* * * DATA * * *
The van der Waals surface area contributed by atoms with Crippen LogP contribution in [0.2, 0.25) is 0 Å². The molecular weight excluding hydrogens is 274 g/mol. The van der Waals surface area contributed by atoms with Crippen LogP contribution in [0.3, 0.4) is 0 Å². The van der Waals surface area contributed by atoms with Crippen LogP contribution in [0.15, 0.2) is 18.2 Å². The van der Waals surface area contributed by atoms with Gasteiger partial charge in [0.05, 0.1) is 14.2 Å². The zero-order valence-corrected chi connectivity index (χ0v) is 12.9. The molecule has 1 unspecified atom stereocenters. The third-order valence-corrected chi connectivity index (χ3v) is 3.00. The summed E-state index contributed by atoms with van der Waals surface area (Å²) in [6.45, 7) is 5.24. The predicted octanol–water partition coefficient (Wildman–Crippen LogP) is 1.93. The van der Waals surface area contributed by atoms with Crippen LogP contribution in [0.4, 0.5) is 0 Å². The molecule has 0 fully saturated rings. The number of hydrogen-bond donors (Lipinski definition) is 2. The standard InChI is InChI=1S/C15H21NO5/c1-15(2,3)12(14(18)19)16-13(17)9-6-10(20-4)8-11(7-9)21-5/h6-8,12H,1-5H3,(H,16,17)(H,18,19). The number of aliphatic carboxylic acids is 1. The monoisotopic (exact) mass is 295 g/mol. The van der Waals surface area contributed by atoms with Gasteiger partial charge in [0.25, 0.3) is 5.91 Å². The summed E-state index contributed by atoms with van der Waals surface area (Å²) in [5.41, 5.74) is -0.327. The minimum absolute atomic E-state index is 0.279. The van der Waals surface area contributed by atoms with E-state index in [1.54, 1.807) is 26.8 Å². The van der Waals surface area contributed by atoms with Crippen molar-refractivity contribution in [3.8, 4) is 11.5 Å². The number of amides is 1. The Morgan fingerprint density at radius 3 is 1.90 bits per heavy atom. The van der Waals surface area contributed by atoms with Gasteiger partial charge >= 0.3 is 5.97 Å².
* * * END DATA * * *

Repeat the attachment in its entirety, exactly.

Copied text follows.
The van der Waals surface area contributed by atoms with Crippen LogP contribution in [0.2, 0.25) is 0 Å². The molecular weight excluding hydrogens is 274 g/mol. The van der Waals surface area contributed by atoms with Crippen LogP contribution in [0.3, 0.4) is 0 Å². The van der Waals surface area contributed by atoms with Crippen LogP contribution in [0.15, 0.2) is 18.2 Å². The van der Waals surface area contributed by atoms with Gasteiger partial charge in [0.05, 0.1) is 14.2 Å². The zero-order valence-corrected chi connectivity index (χ0v) is 12.9. The molecule has 1 unspecified atom stereocenters. The third-order valence-corrected chi connectivity index (χ3v) is 3.00. The summed E-state index contributed by atoms with van der Waals surface area (Å²) in [6.45, 7) is 5.24. The predicted octanol–water partition coefficient (Wildman–Crippen LogP) is 1.93. The van der Waals surface area contributed by atoms with Crippen LogP contribution in [0.4, 0.5) is 0 Å². The molecule has 0 fully saturated rings. The number of hydrogen-bond donors (Lipinski definition) is 2. The standard InChI is InChI=1S/C15H21NO5/c1-15(2,3)12(14(18)19)16-13(17)9-6-10(20-4)8-11(7-9)21-5/h6-8,12H,1-5H3,(H,16,17)(H,18,19). The number of aliphatic carboxylic acids is 1. The monoisotopic (exact) mass is 295 g/mol. The van der Waals surface area contributed by atoms with Gasteiger partial charge in [0.25, 0.3) is 5.91 Å². The summed E-state index contributed by atoms with van der Waals surface area (Å²) in [5.41, 5.74) is -0.327. The minimum absolute atomic E-state index is 0.279. The van der Waals surface area contributed by atoms with E-state index in [1.54, 1.807) is 26.8 Å². The van der Waals surface area contributed by atoms with Crippen molar-refractivity contribution in [3.8, 4) is 11.5 Å². The number of amides is 1. The Morgan fingerprint density at radius 3 is 1.90 bits per heavy atom. The van der Waals surface area contributed by atoms with Gasteiger partial charge >= 0.3 is 5.97 Å².